Masoud Gheisari, M.E. Rinker, Sr. School of Construction Management
What is your current role and what does it entail?
I am an Assistant Professor in the Rinker School of Construction Management at the University of Florida where I lead the Human-Centered Technology in Construction (HCTC) research group. I consider myself an educator and a researcher focusing on theoretical and experimental investigation of human-computer/robot systems in construction. I conduct research in the areas of human-computer/robot interaction, unmanned aerial systems/vehicles (UAS/UAVs), real/virtual humans in mixed reality environments and human-technology interaction in educational settings. I also teach various courses in the area of building information modeling and technology applications in construction.
How long have you been at DCP and what previous roles have you served here?
I came to UF and the College of DCP in Fall 2015, after working for 2 years as an Assistant Professor at the Mississippi State University. I serve as a reviewer for several academic journals, conferences and funding agencies and have also been involved with research groups and committees of different educational and research entities. I also serve on several school committees here at the Rinker School.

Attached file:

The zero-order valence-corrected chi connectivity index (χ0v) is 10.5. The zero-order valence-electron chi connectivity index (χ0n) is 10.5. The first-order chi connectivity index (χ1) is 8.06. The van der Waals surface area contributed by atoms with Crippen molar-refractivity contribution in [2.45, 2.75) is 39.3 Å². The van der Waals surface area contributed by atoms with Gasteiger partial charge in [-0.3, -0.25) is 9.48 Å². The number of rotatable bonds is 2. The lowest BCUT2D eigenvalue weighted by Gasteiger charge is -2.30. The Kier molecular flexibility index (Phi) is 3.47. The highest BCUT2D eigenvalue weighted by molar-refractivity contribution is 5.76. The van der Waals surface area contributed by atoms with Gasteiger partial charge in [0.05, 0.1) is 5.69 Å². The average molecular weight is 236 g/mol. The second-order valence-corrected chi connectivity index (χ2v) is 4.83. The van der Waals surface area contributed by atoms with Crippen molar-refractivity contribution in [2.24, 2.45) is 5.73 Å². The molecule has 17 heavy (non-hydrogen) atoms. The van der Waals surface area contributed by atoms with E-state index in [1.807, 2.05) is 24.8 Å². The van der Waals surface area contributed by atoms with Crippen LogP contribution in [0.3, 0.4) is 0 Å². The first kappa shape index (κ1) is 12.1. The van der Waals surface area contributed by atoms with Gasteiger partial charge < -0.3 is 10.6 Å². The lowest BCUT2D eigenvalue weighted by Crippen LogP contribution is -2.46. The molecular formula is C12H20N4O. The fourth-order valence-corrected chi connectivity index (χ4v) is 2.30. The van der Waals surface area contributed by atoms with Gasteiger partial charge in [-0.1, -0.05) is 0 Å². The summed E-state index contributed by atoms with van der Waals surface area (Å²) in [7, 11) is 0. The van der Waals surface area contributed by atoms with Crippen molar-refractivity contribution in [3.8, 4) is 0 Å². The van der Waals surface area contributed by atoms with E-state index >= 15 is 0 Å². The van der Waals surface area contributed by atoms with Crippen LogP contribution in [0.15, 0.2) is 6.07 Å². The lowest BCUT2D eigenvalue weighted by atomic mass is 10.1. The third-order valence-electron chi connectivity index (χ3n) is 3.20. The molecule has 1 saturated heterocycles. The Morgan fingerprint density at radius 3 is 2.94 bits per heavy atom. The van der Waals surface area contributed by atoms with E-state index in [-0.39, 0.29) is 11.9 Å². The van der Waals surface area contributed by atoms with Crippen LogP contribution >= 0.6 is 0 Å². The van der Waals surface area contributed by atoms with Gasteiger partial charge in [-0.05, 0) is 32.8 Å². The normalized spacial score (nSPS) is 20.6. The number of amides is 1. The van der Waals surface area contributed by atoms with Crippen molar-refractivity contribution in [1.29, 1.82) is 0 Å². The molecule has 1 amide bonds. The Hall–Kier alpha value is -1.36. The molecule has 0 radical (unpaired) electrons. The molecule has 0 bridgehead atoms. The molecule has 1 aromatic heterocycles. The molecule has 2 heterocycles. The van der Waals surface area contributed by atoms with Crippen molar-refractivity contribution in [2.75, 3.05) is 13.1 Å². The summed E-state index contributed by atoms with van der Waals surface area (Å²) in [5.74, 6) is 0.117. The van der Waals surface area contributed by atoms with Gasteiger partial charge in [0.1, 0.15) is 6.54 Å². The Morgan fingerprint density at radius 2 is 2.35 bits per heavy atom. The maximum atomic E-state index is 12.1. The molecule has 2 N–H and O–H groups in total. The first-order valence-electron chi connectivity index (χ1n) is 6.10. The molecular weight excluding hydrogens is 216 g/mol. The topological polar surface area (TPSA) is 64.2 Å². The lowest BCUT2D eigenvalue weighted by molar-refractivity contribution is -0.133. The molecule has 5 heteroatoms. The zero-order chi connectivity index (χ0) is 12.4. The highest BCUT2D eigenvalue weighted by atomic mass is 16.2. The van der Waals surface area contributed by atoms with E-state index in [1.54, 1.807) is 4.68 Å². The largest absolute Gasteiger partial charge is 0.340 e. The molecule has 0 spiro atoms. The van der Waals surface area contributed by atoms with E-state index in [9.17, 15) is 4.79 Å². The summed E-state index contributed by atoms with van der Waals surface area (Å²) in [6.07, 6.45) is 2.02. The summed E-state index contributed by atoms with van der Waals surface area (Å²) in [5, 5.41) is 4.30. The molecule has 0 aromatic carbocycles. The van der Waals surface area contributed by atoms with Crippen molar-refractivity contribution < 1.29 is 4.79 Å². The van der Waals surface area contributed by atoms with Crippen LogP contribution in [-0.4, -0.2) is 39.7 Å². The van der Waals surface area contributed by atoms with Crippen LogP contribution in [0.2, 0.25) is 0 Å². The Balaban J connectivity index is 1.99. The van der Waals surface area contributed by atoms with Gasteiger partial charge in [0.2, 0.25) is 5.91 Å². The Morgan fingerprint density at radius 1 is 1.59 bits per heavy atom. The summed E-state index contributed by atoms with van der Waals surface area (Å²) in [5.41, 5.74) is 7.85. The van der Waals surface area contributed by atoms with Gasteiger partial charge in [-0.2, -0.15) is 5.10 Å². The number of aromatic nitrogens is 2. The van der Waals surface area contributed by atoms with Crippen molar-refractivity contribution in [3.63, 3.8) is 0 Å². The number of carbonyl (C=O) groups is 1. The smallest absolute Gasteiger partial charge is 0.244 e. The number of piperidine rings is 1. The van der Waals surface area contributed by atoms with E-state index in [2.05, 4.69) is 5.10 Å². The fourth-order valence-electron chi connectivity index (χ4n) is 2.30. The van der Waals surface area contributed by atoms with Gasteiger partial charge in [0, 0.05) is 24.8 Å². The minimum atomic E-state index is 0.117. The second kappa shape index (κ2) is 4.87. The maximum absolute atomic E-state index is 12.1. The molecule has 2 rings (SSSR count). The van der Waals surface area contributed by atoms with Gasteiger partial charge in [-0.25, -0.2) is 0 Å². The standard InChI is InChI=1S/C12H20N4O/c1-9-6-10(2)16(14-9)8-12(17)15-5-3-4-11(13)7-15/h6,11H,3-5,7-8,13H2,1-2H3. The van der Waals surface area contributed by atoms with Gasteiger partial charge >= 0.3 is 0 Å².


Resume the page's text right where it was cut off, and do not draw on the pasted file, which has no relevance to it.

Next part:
What inspires you?
I love working with students and watching them grow academically and professionally. Their curiosity and thirst for knowledge inspires me to be a better educator and researcher.
Who are the most influential people in your life?
The most influential person in my life is my wife. She is consistently positive and motivating and her kindness has impacted all aspects of my life.
What do you think is the most exciting trend in your field today?
New cutting-edge technologies are becoming more important than ever in the construction industry.
Unmanned Aerial Vehicles (aka drones), 3D/4D/…/nD building information modeling, laser scanning & photo-/videogrammetry, 3D printing & contour crafting, augmented/mixed/virtual reality, wearables and head-mounted displays/glasses are just some of the examples of these new cutting-edge technologies. The industry requires professionals in the construction field who are prepared to use and implement such technologies and who have knowledge beyond that of a traditional construction manager. In response to this need, we need to train students to understand construction challenges and to explore how new technologies may help resolve those challenges.